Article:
I won’t go into all of Vessyl’s details (you can learn more here), but the short story is that this sensor-packed cup can automatically determine what kind of liquid you’ve poured inside it, as well as report the calorie content of whatever you poured. “It knows what’s inside,” promises the Vessly webpage. “No more guessing or journaling.”
Let me explain everything that’s wrong with this basic product promise.
Most people already know what they’re drinking.
If you need a “smart” feature to remind you of what you just poured inside a cup, you might have a serious neurological problem. Seek help. I, meanwhile, will continue to identify coffee, fruit juice and various adult beverages on sight alone. Plus, all commercial cans and bottles have labels. These labels are precise in describing the liquid trapped inside.
We consume much more than liquids
Calorie counting is important, yes, but liquids probably only account for a minority stake in your total nutrition profile. So why would anyone buy a liquid-only calorie-counting gadget when upcoming handheld sensors like SCiO and Tellspec promise a fuller picture?
One cup: totally impractical
OK, let’s say you buy into the premise that all of Vessyl’s magic tricks will lead you to better nutrition and hydration. Are you really prepared to drink everything from the very same cup? This isn’t practical. Your cup will need constant cleaning, and it’s not dishwasher safe. And to stick with the program, you’ll need to lug Vessyl from home to work and back again. You’ll also need to bring it to restaurants. “Yes, my good man, I’ll have the 2006 Perrot Minot Charmes—and pour it inside my fancy digital smart cup.”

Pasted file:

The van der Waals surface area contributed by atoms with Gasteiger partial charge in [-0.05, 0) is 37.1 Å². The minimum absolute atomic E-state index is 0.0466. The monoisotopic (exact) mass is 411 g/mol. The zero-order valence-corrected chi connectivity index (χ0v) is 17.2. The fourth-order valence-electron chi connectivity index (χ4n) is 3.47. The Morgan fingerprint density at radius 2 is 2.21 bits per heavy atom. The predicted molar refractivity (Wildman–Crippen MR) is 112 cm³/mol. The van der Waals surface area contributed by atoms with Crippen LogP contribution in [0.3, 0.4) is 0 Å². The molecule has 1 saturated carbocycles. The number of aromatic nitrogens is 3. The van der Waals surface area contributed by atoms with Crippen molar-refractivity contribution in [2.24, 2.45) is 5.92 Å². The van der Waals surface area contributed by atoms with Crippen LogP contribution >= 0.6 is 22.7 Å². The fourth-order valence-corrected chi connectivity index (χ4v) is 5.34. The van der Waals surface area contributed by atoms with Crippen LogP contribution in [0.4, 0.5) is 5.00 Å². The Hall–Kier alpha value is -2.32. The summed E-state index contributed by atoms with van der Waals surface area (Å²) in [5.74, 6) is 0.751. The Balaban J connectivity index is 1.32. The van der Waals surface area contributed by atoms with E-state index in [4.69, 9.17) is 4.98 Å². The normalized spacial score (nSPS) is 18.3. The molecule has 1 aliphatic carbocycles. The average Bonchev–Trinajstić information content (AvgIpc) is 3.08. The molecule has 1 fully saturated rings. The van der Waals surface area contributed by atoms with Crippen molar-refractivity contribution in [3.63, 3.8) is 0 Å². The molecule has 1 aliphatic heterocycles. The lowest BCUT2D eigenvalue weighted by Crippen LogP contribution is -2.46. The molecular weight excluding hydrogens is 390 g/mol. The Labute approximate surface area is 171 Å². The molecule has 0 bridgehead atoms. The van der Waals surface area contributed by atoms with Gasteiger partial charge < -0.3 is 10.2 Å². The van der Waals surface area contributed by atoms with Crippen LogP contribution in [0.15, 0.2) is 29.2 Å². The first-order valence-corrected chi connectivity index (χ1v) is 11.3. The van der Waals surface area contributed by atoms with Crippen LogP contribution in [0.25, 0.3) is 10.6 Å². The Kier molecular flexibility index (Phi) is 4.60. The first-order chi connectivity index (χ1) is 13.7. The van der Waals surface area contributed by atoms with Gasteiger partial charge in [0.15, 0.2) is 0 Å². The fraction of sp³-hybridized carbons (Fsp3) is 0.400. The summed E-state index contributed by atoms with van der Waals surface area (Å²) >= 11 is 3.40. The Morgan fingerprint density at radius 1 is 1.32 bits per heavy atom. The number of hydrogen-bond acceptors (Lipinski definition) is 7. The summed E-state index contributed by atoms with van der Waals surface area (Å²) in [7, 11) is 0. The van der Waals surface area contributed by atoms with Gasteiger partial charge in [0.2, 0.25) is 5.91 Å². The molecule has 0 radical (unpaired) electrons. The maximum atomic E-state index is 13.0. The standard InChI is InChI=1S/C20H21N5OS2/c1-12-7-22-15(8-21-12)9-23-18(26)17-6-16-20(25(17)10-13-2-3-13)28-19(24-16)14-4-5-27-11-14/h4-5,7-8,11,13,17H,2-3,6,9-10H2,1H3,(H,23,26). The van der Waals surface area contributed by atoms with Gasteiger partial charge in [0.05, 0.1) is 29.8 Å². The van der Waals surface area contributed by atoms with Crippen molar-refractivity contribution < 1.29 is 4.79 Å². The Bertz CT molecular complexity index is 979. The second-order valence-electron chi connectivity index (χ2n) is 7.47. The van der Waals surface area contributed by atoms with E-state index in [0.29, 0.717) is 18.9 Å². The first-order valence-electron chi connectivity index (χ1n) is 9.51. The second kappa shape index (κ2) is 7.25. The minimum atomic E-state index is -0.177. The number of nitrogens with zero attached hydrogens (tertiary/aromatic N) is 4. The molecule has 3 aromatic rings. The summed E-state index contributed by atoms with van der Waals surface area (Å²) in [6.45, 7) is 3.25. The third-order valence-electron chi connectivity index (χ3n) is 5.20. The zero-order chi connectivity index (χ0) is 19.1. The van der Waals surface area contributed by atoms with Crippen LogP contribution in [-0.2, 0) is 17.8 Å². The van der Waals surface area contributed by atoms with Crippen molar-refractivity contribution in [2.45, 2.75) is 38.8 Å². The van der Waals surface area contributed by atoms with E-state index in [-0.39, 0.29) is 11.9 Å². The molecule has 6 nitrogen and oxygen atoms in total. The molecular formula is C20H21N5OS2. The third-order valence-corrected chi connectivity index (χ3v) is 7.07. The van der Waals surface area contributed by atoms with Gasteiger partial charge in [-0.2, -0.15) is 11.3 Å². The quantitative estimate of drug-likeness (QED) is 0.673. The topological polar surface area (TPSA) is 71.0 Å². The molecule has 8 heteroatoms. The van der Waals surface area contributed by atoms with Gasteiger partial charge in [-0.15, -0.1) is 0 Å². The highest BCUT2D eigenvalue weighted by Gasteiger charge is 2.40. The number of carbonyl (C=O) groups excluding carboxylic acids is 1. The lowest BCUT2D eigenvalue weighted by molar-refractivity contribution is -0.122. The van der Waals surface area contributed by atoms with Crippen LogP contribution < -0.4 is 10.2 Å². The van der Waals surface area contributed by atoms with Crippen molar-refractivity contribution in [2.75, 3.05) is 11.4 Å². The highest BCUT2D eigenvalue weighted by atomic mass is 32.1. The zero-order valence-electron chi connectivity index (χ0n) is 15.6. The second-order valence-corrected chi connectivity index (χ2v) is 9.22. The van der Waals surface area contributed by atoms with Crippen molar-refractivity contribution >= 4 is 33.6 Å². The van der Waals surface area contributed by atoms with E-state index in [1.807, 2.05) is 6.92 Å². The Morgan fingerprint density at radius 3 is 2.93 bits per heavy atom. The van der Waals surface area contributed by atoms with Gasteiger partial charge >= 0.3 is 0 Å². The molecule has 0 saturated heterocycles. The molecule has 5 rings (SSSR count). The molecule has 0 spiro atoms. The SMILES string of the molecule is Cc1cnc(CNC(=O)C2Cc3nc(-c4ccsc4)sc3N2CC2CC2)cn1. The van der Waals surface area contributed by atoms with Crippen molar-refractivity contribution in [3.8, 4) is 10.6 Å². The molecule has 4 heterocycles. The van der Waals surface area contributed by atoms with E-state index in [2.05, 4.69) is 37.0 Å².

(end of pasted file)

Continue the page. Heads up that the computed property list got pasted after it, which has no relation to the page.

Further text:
Calories locked in liquids are self-evident
Relative to widely variable food items like cheeseburgers and burritos, liquids aren’t particularly confusing calorie puzzles. Save alcohol, most liquids in cans and bottles have their calorie numbers right on the label. And even non-packaged liquids like fresh-squeezed orange juice and home-brewed coffee have relatively consistent calorie numbers. Just consider the capacity of your glass or cup, and then consult one of many publicly available calorie data resources.
One-time, one-trick pony
Let’s say that for some inexplicable reason, you found incredible value in learning that your 12-ounce Mountain Dew contained 170 calories. Because, you know, you couldn’t ascertain this information by reading the label on the can. OK, great. But how many times do you need to “re-learn” this data? Do you really drink so many different types of liquids that you need a $99 cup (or $199 after the pre-order period is over) to keep you informed? Sure, the Vessyl system can help you track the total calories in all the liquids you consume throughout the day, but again, who only drinks liquids?
Why I’m complaining about Vessyl now
I was among the original group of journalists who saw Vessyl under an information embargo. My tech-press colleagues wrote about the cup when the embargo lifted on June 12, and I was simultaneously horrified and disappointed to see so many of them cover Vessyl without calling out its obvious drawbacks and dubious features.
I knew I had only bad things to say about Vessyl, so I decided to ignore the cup—a decision I now regret. At the time I was subscribing to a philosophy of “If you can’t say anything nice….” My intention was to wait for a final review unit before passing judgement. But now, when I see that more than 10,000 early adopters have purchased the cup, I’m compelled to think I should have written something sooner. On its advertised product features alone, Vessyl makes absolutely no sense.
That’s my take at least. Someone, anyone: If you purchased Vessyl on pre-order, tell me why I’m wrong. You can can comment below or tweet to @JonPhillipsSF. Tell me why Vessyl isn’t a poster product for silly tech start-up excess.
And it looks like Stephen Colbert may want an answer too…
Note: When you purchase something after clicking links in our articles, we may earn a small commission. Read ouraffiliate link policyfor more details.
Health and Fitness Software
Jon is the Editor-in-Chief of PCWorld and TechHive. He's been covering all manner of consumer hardware since 1995.